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Harper v. Tirello

United States District Court, N.D. Oklahoma

December 20, 2017

DUANE HARPER, Plaintiff,
v.
NICHOLAS TIRELLO, Officer, in his individual capacity; JAMES C. PIRTLE, Sgt., in his individual capacity; DAVID J. OAKES, D.O., in his individual capacity; OTALVARO, D.O., in his individual capacity, Defendants.

          OPINION AND ORDER

          CLAIRE V. EAGAN, UNITED STATES DISTRICT JUDGE.

         This is a 42 U.S.C. § 1983 civil rights action. Plaintiff Duane Harper, represented by counsel, filed an amended complaint on March 20, 2017 (Dkt. # 39) suing four defendants in their individual capacities: Officer Nicholas Tirello, Sergeant James Pirtle, Detention Officer David Oakes, and Detention Officer Sebastian Otalvaro. Three defendants-Tirello, Oakes and Otalvaro-moved to dismiss the amended complaint for failure to state a claim. See Dkt. ## 52, 65. Pirtle filed an answer (Dkt. # 66). By Opinion and Order filed December 18, 2017 (Dkt. # 74), the Court determined that the amended complaint states only one plausible § 1983 claim against all four defendants: a Fourteenth Amendment excessive-force claim.

         Before the Court is Harper's motion for partial summary judgment against Pirtle and Oakes (Dkt. # 67). Citing Fed.R.Civ.P. 56, Harper seeks summary judgment against both defendants as to liability on his excessive-force claim and as to the defense of qualified immunity.[1] See Dkt. # 67 at 6-13. Pirtle and Oakes respond that summary judgment is inappropriate because the evidentiary materials cited by Harper reveal a genuine dispute as to several material facts and because Harper has not met his burdens to show that the defendants are not entitled to qualified immunity or that he is entitled to judgment as a matter of law on his excessive-force claim. See Dkt. # 68 at 3-9. Harper filed a reply (Dkt. # 71) to the defendants' response. For the reasons discussed below, the Court shall deny Harper's motion for partial summary judgment.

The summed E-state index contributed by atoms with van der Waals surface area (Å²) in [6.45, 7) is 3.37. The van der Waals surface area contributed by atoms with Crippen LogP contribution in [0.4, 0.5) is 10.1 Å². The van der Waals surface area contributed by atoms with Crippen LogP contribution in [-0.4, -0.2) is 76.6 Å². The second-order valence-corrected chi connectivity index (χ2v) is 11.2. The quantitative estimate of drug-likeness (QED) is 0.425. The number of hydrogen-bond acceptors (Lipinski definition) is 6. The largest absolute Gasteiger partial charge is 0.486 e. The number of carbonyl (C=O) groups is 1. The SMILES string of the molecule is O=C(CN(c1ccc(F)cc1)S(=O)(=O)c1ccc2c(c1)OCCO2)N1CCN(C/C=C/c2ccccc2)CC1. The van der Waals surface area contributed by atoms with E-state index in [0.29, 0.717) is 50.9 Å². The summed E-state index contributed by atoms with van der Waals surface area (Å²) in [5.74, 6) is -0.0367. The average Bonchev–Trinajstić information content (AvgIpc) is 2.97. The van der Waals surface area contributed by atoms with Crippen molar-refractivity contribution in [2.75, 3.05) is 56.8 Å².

I.

         Summary judgment is appropriate “if the movant shows that there is no genuine dispute as to any material fact and the movant is entitled to judgment as a matter of law.” Fed.R.Civ.P. 56(a); Celotex Corp. v. Catrett, 477 U.S. 317, 322 (1986). Conversely, “summary judgment will not lie” if there exists a genuine dispute as to any material fact, “that is, if the evidence is such that a reasonable jury could return a verdict for the nonmoving party.” Anderson v. Liberty Lobby, Inc., 477 U.S. 242, 248 (1986). “A party asserting that a fact cannot be or is genuinely disputed must support the assertion by” either (1) “citing to particular parts of materials in the record” or (2) “showing that the materials cited do not establish the absence or presence of a genuine dispute, or that an adverse party cannot produce admissible evidence to support the fact.” Fed.R.Civ.P. 56(c)(1); see also LCvR 56.1 (providing that facts in supporting brief and response “shall be numbered and shall refer with particularity to those portions of the record” relied upon by the movant and opposing party). At the summary-judgment stage, the court's task “is not ‘to weigh the evidence and determine the truth of the matter but to determine whether there is a genuine issue for trial.'” Tolan v. Cotton, 134 S.Ct. 1861, 1866 (2014) (quoting Anderson, 477 U.S. at 249). And, in applying the summary-judgment standard, the court “view[s] the evidence and the reasonable inferences to be drawn from the evidence in the light most favorable to the nonmoving party.” Hiatt v. Colo. Seminary, 858 F.3d 1307, 1315 (10th Cir. 2017) (quoting Twigg v. Hawker Beechcraft Corp., 659 F.3d 987, 997 (10th Cir. 2011)).

         II.

         Harper seeks partial summary judgment against Pirtle and Oakes as to (1) liability on his excessive-force claim and (2) the qualified-immunity defense. See Dkt. # 67 at 6-13. Harper contends that the facts from his sworn, pro se complaint (Dkt. # 1)[2] and the Special Report (Dkt. ## 18, 19, 21) demonstrate that there is no genuine dispute as to any material fact and that he is entitled to judgment as a matter of law on his excessive-force claim. See Dkt. # 67 at 3-4, 8-13. Harper further contends that the defendants are not entitled to qualified immunity because Harper has met his burden to show (1) a constitutional violation and (2) that the relevant law is clearly established. Id. at 6-8.

         In response, [3] Pirtle and Oakes argue that Harper's “undisputed facts” are either “not ‘undisputed' and [are] therefore immaterial for purposes of summary judgment, ” disputed by facts in the Special Report, or improper legal conclusions. Id. at 3-5. Pirtle and Oakes further argue that Harper has failed to provide any “substantive material evidentiary proof which would entitle him to judgment as a matter of law, ” and that the Special Report directly contradicts Harper's claim that the defendants used excessive force. Id. at 5-7. Finally, the defendants argue that Harper has not met his burden to overcome the qualified-immunity defense. Id. at 8-9.